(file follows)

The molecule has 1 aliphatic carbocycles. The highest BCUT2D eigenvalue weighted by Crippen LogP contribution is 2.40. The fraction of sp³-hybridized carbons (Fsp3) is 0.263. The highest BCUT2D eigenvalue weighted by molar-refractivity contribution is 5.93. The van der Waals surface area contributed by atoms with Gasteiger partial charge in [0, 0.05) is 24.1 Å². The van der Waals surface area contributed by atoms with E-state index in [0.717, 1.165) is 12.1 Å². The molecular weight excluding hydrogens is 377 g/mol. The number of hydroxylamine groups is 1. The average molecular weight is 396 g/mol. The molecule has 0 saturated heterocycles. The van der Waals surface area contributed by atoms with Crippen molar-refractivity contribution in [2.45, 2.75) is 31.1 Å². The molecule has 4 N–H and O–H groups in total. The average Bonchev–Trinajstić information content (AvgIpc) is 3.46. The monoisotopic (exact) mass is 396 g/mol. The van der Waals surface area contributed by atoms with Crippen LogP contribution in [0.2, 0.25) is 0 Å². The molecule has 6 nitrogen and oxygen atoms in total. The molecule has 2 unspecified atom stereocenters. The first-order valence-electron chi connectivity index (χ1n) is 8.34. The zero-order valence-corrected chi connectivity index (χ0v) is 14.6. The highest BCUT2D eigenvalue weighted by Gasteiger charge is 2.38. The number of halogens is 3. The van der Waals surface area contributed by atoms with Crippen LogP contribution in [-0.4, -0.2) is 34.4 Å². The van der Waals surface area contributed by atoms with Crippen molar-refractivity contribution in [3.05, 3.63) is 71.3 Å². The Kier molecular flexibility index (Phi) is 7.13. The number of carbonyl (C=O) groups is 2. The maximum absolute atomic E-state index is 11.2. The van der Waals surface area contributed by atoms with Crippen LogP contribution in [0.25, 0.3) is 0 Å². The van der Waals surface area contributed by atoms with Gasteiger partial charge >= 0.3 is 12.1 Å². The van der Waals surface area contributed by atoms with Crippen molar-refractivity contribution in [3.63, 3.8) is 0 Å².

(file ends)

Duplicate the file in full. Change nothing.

The molecule has 1 aliphatic carbocycles. The highest BCUT2D eigenvalue weighted by Crippen LogP contribution is 2.40. The fraction of sp³-hybridized carbons (Fsp3) is 0.263. The highest BCUT2D eigenvalue weighted by molar-refractivity contribution is 5.93. The van der Waals surface area contributed by atoms with Gasteiger partial charge in [0, 0.05) is 24.1 Å². The van der Waals surface area contributed by atoms with E-state index in [0.717, 1.165) is 12.1 Å². The molecular weight excluding hydrogens is 377 g/mol. The number of hydroxylamine groups is 1. The average molecular weight is 396 g/mol. The molecule has 0 saturated heterocycles. The van der Waals surface area contributed by atoms with Crippen molar-refractivity contribution in [2.45, 2.75) is 31.1 Å². The molecule has 4 N–H and O–H groups in total. The average Bonchev–Trinajstić information content (AvgIpc) is 3.46. The monoisotopic (exact) mass is 396 g/mol. The van der Waals surface area contributed by atoms with Crippen LogP contribution in [0.2, 0.25) is 0 Å². The molecule has 6 nitrogen and oxygen atoms in total. The molecule has 2 unspecified atom stereocenters. The first-order valence-electron chi connectivity index (χ1n) is 8.34. The zero-order valence-corrected chi connectivity index (χ0v) is 14.6. The highest BCUT2D eigenvalue weighted by Gasteiger charge is 2.38. The number of halogens is 3. The van der Waals surface area contributed by atoms with Crippen LogP contribution in [-0.4, -0.2) is 34.4 Å². The van der Waals surface area contributed by atoms with Crippen molar-refractivity contribution in [3.05, 3.63) is 71.3 Å². The Kier molecular flexibility index (Phi) is 7.13. The number of carbonyl (C=O) groups is 2. The maximum absolute atomic E-state index is 11.2. The van der Waals surface area contributed by atoms with Crippen LogP contribution in [0.25, 0.3) is 0 Å². The van der Waals surface area contributed by atoms with Gasteiger partial charge >= 0.3 is 12.1 Å². The van der Waals surface area contributed by atoms with Crippen molar-refractivity contribution in [3.63, 3.8) is 0 Å².